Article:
Adults who engage in sexualized animal role-play and men who dress up as exaggerated caricatures of women are outraged that Republican-backed laws may prevent them from performing in front of children.
The Protection of Children Act, which recently took effect in Florida, bans children from being admitted to "any show, exhibition, or other presentation in front of a live audience which, in whole or in part, depicts or simulates nudity, sexual conduct, sexual excitement, [or] specific sexual activities." Tennessee legislators recently passed a similar law, which is held up in the courts.
The laws have led to pushback from "furries" and drag queens, with the Orlando "furry" convention Megaplex describing the Florida law as "heartbreaking." To comply, Megaplex has made its event adult-only, Fox News reported. The move likely indicates that convention organizers thought minors attending the event could have been exposed to sexual activities.
The term "furries" refers to people who wear animal costumes and role-play as anthropomorphized animals. While many "furries" deny their interest is sexual, the majority of them report being sexually attracted to animals, and a site linked by convention organizers says that the "acceptance of bestialitists is a hotly contested topic" among "furries."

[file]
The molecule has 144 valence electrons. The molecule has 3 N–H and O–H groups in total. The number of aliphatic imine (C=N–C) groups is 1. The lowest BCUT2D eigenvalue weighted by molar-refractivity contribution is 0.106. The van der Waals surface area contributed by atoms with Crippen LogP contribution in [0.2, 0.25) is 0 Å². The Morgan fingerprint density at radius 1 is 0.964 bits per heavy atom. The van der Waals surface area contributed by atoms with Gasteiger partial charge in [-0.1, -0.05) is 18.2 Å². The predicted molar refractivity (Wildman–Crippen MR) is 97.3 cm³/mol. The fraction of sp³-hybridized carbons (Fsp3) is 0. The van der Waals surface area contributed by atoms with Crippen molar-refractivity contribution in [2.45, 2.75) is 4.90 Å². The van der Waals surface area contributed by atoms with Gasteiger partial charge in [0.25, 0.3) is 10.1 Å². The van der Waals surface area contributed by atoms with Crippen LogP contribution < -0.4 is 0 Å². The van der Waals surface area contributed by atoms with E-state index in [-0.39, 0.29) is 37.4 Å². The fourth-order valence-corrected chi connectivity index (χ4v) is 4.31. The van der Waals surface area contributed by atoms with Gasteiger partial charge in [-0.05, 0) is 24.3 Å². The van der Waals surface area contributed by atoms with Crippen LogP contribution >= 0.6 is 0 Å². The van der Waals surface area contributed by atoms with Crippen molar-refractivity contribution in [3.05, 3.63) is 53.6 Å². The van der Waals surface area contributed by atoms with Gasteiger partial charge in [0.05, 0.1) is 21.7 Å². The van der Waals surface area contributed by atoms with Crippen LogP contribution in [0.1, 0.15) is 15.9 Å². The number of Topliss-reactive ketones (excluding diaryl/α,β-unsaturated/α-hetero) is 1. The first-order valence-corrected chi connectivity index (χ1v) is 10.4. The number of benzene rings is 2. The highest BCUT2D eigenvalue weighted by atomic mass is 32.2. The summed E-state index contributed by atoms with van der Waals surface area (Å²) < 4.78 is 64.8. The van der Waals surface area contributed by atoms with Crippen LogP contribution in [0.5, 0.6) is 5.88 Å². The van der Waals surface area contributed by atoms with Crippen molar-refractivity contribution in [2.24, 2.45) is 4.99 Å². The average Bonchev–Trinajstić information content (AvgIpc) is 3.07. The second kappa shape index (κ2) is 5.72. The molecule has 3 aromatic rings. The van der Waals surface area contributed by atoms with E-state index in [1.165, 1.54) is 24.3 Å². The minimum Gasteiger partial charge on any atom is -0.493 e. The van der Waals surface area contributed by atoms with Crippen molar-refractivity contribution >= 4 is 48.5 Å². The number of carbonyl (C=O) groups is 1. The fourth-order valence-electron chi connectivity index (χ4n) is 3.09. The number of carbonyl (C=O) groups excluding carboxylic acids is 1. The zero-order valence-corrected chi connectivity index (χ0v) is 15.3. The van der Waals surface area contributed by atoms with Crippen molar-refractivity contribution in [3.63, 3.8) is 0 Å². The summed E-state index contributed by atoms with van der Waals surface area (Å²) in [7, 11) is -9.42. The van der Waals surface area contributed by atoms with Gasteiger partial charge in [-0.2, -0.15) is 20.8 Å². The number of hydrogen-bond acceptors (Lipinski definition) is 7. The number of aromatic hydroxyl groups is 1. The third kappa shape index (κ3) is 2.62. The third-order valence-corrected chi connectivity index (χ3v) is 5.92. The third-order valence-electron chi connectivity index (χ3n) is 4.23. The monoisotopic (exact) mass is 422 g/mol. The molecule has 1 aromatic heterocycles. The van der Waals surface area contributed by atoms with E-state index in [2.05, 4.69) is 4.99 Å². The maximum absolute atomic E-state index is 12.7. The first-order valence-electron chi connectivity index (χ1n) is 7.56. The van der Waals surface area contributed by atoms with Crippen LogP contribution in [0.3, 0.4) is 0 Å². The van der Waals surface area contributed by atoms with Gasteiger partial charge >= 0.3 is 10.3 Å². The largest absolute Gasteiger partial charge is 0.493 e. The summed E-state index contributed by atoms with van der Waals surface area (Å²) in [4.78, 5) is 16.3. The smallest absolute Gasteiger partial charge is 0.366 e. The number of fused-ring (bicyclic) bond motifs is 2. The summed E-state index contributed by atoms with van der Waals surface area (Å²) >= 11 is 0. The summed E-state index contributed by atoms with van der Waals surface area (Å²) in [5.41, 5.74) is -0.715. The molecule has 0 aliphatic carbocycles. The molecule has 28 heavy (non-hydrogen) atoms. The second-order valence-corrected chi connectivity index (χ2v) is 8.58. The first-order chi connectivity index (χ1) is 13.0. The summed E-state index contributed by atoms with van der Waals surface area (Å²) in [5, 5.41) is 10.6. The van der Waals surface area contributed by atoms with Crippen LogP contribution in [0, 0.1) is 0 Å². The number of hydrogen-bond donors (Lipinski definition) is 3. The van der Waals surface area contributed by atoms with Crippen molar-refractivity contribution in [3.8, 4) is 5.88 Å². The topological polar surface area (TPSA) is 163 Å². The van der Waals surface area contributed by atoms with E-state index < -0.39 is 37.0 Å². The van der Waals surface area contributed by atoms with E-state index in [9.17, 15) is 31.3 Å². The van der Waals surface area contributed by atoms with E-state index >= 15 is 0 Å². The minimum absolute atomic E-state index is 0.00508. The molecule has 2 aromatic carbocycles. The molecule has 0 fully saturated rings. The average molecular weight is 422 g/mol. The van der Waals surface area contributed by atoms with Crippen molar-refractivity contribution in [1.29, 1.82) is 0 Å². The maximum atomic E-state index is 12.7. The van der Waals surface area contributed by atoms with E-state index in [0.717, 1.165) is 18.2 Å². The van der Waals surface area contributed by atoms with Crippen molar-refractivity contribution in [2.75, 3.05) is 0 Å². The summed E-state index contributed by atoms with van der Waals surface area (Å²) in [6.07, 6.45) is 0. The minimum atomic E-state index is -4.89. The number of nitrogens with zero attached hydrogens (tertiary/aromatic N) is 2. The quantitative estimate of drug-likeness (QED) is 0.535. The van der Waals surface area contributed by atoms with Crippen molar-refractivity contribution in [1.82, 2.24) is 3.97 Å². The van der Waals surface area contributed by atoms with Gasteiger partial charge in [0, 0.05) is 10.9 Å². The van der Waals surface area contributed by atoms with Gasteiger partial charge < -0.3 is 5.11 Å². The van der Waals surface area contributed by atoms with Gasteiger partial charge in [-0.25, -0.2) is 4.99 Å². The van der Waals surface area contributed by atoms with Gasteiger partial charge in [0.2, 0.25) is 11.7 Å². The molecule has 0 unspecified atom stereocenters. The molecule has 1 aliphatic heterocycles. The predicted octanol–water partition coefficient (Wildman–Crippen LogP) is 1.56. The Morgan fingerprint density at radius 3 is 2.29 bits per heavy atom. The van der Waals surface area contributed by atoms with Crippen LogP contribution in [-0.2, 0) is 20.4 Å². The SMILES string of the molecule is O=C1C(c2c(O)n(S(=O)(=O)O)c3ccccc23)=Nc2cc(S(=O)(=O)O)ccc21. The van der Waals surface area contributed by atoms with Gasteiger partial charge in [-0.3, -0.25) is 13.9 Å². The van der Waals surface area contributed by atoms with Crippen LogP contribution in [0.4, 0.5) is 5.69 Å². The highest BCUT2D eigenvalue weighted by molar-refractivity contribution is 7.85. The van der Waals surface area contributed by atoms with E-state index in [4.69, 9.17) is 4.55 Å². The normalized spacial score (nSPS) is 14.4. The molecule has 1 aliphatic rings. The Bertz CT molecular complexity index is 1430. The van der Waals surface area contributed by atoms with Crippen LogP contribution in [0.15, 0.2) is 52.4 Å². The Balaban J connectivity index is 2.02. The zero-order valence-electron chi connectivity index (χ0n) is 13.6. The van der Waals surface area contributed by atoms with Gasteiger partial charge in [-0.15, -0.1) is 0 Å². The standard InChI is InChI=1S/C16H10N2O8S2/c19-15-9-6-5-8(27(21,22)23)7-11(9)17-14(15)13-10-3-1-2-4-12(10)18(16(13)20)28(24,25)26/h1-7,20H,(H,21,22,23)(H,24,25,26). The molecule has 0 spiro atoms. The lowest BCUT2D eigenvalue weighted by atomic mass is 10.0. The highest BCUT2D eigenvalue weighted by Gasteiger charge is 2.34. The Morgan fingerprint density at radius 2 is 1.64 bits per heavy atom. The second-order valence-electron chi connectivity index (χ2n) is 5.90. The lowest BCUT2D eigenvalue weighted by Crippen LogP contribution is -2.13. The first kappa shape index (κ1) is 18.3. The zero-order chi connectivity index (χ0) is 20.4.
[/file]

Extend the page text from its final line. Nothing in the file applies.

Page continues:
Drag queens in Tennessee, meanwhile, are facing similar challenges, the New York Times reported. A recent law prevents minors from attending sexual performances in the state, leaving drag performers and activists unhappy that children's access to drag shows could be limited. Enforcement of the law is pending federal litigation.
The Times attempted to tie the legislation to far-right groups such as the Proud Boys.